U.S. Postal Service reports major losses… again
posted at 5:21 pm on August 9, 2012 by Erika Johnsen
I know, I know — it’s silly of me to expect or even hope that a government-run service should ever be forced to cope with fiscal realities, especially once said service is practically obsolete and has long since outlived it’s ability to just break even (because that right there would pretty much disqualify the entire federal government), but what can I say? I’m just an optimist. The deplorable truth, however, is that public employment — especially once unionized — is not easily undone.
The USPS posted their third-quarter earnings today, and surprise, suprise: Technological advancement hasn’t miraculously reversed its course and the USPS is even deeper in the hole than it was this time last year. From the NJ:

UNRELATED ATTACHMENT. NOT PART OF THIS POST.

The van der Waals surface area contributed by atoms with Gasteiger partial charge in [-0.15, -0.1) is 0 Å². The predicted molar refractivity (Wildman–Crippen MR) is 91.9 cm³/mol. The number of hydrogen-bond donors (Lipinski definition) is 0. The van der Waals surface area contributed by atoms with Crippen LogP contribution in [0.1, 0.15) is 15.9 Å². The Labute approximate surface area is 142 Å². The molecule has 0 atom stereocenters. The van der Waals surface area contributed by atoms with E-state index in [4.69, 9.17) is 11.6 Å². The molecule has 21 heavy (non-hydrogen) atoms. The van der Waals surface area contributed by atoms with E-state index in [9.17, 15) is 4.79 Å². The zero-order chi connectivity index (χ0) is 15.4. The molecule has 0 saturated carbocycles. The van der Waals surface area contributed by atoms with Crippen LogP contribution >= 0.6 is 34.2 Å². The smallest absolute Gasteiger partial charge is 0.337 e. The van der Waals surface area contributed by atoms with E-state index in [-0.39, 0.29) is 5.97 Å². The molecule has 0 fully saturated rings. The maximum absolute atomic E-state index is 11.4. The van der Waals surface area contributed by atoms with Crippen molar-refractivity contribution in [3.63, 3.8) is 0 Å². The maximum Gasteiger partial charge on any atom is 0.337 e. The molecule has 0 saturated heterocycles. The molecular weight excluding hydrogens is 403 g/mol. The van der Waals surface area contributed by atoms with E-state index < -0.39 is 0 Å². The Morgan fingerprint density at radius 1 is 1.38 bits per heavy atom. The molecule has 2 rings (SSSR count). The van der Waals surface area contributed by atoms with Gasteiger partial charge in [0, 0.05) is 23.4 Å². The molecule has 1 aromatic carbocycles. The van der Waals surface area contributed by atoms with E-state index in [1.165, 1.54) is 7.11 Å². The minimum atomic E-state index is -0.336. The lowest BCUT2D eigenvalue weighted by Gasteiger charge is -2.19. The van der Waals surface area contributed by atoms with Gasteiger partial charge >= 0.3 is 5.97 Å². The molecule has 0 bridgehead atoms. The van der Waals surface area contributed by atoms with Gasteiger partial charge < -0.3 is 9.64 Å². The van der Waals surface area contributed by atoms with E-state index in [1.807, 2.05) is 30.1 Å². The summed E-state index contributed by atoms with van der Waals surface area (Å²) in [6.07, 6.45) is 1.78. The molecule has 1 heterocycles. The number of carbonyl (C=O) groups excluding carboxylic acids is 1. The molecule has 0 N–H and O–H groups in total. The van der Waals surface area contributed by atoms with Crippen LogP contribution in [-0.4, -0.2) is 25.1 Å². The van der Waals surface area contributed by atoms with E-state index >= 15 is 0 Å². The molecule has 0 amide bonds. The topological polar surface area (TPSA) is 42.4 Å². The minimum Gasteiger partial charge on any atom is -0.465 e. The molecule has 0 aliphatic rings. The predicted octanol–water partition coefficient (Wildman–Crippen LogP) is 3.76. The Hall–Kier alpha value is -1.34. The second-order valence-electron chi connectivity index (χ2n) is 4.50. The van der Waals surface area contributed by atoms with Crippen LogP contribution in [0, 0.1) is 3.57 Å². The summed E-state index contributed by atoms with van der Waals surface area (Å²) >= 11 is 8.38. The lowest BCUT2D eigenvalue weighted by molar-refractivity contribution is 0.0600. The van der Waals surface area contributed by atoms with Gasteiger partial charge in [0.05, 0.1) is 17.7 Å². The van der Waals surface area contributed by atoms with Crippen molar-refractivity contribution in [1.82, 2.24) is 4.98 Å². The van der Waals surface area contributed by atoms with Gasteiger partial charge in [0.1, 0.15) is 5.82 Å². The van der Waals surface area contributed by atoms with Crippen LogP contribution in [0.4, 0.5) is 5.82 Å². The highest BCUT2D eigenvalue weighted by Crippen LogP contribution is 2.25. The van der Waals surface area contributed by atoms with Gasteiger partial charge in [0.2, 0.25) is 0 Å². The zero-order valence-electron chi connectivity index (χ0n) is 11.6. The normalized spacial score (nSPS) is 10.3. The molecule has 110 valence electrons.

The USPS posted a $5.2 billion loss in 2012 Q3, a week after its first ever default. USPS posted a $3.1 billion net loss during the same period last year. …
AFL-CIO president Richard Trumka told the Alley he’s not losing any sleep over the prospect of the House bill. “The House bill is not going to pass,” he said confidently.
“The postal service is more than just a place for your mail to come to. And I think whoever goes after them or does that, changes the postal service in that way, takes it away from rural America, there is a political price that would be paid there,” Trumka said.
Reps. Darrell Issa (R-California) and Dennis Ross (R-Florida) introduced legislation earlier this year that would’ve allowed the USPS to close down some post offices and renegotiate labor contracts, but leadership never brought it to a vote — although the Senate passed a very different bill last April that would’ve thrown $11 million at the problem to try and help the USPS avoid default this year. No, no: Even though the Postal Service is a drain on economic growth and hence comes at the possible alternative of productive jobs, it would be far too contentious for lawmakers (especially those from union-heavy or rural districts) to actually address the flagrant problem and potentially take actions that might cause people to lose their unproductive jobs in the short-term. Nothing doing.